No holiday cheer for housing sales
Updated: 2012-01-30 10:10
By Chen Xin (China Daily)
BEIJING - China's housing market had a bleak week during the Lunar New Year holiday, with many cities seeing few transactions.
In Guangzhou, capital of South China's Guangdong province, 19 new properties were sold from Jan 22 to 27, a 59.6 percent year-on-year fall.
A real estate agent waits for clients in Beijing on Sunday. [Photo / China Daily]
In Nanjing, Jiangsu province, 35 home transactions were recorded during the week, a five-year low. In the city, 270 properties were sold during the holiday in 2007 and 39 in 2011.
Media reported that Beijing's market had its chilliest winter ever, without a single transaction during the holiday.
But a publicity officer with the Beijing municipal commission of housing and urban-rural development told China Daily that the suspension of the agency's official website during the holiday meant there were no transactions recorded. Housing buyers and sellers in the capital must complete their transactions through the website.
Many real estate agents in the capital said most of their staff members were off duty during the holiday because it's usually a slow season for housing deals.
"Our manager just asked one of my colleagues to stay in the office during the holiday because it's a low season. I only received one call from a client asking to see housing units when I was at home during the holiday," said Ma Jinguo, a broker with 5i5j Real Estate Service Co in Beijing.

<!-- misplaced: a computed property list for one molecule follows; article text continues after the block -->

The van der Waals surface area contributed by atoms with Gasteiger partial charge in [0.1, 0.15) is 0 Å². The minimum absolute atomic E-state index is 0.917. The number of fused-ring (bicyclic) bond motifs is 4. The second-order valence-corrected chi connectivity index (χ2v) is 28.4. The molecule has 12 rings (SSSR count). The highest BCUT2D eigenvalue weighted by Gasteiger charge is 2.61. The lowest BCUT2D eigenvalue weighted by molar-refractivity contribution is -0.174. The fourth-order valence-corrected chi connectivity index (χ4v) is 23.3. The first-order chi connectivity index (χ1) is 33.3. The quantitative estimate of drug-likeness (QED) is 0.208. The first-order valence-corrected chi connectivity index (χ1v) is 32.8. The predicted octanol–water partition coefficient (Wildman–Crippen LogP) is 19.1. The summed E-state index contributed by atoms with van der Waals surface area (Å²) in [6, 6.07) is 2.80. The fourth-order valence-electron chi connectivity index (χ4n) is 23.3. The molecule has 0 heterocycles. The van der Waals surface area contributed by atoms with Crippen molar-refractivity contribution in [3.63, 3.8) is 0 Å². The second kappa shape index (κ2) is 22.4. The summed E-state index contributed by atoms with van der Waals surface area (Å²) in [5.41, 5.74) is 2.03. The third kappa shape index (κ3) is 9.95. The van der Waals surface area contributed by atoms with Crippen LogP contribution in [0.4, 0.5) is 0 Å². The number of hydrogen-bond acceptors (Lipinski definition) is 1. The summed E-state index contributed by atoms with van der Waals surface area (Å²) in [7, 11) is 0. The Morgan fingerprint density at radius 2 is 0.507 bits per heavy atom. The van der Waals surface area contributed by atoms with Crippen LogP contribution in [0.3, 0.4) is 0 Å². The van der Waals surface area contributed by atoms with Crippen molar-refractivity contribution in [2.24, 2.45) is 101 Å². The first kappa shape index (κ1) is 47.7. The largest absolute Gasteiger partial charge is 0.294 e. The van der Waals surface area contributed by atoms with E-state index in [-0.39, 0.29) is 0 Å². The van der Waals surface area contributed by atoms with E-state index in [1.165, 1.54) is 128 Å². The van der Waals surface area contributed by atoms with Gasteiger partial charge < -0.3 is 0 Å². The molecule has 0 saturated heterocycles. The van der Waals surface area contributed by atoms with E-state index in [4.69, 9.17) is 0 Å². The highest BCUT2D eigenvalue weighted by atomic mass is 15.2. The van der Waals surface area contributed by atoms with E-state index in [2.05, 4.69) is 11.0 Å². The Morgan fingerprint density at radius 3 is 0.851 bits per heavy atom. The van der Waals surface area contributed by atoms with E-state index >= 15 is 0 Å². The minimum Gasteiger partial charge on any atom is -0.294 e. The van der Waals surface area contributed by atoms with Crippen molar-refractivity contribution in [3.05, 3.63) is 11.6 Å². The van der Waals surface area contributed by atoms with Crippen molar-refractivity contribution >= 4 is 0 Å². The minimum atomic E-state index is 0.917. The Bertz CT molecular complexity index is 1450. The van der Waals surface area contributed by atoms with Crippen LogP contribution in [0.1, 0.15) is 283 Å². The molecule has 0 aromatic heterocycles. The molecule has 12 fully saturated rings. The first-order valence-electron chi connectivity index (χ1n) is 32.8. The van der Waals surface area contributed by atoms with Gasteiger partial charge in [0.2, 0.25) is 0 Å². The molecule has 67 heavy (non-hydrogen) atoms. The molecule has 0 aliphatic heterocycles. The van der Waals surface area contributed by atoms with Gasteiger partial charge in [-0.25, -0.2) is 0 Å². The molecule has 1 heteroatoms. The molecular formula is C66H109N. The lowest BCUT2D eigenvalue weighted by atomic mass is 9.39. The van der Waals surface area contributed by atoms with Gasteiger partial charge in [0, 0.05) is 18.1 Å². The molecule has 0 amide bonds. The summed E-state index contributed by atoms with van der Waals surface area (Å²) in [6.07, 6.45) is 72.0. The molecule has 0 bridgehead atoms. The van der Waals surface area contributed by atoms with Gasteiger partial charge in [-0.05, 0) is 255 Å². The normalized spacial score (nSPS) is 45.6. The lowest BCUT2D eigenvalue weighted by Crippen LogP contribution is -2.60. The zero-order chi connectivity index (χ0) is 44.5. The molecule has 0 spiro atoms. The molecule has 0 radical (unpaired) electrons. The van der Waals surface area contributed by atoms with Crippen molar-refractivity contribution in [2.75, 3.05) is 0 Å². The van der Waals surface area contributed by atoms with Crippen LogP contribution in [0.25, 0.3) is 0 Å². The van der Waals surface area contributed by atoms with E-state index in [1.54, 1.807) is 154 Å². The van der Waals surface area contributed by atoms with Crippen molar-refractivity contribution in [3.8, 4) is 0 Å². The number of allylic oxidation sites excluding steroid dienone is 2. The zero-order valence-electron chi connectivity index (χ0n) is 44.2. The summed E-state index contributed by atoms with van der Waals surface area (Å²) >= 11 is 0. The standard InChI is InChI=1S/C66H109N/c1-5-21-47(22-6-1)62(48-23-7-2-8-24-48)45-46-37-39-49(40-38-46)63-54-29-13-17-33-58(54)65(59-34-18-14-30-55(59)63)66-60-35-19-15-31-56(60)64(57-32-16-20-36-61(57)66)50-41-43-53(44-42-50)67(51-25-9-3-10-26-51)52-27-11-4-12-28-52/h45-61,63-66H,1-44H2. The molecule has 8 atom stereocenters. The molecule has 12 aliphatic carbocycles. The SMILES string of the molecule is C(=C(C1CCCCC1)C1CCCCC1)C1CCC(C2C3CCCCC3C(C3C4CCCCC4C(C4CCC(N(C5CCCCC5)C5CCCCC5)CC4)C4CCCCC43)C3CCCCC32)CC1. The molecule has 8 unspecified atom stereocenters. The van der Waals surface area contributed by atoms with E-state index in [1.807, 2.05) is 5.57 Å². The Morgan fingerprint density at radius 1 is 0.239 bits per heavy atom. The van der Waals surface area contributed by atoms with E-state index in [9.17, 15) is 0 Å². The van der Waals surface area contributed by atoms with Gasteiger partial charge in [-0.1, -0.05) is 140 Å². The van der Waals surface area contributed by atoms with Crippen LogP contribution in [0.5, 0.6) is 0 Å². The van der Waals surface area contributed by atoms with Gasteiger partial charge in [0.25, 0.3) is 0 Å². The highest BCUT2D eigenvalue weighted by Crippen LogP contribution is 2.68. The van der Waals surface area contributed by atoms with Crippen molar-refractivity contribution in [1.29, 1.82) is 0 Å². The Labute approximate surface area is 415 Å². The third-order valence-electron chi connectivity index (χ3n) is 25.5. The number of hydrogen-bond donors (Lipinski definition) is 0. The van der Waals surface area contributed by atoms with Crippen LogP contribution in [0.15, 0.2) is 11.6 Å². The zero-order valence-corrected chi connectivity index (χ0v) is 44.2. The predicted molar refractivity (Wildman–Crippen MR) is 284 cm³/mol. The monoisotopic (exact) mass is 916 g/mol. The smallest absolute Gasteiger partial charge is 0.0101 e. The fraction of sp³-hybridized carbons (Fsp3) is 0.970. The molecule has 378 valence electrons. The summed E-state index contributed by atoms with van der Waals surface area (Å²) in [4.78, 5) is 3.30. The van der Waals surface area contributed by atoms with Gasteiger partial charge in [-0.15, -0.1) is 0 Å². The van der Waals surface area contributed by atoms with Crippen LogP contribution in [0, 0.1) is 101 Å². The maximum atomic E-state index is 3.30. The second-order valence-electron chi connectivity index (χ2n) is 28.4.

Liu Yuan, a senior analyst with Centaline, a property agent, said the month in which the Spring Festival falls is always the slowest month of the year.
"Everyone goes home for the holidays and many developers suspend business during the holiday. Moreover, prospective buyers are taking a wait-and-see attitude since the market's prospects are unclear this year," he said.
Liu said although housing prices in some cities had eased, many people who have a genuine need to buy are still waiting for further declines, especially if the government takes further measures to curtail speculative buying.
An announcement from the State Council in January 2011 banned any family that already owned two housing units from buying a third one. Authorities also raised the down payment requirements for mortgages on second-home purchases.
At the same time, the government started to build 10 million housing units for low-income families in 2011 and promised to build more in the future.
Thanks to those measures, 52 out of 70 major cities saw month-on-month declines in new housing prices in December, according to the National Bureau of Statistics.
The Chinese Academy of Sciences' center for forecasting science has predicted that average housing prices would fall 5.3 percent this year.
Liu said that as speculators would be squeezed out by strict government policies, the market would shift to a focus on meeting demand from owner-occupiers and those trading up.
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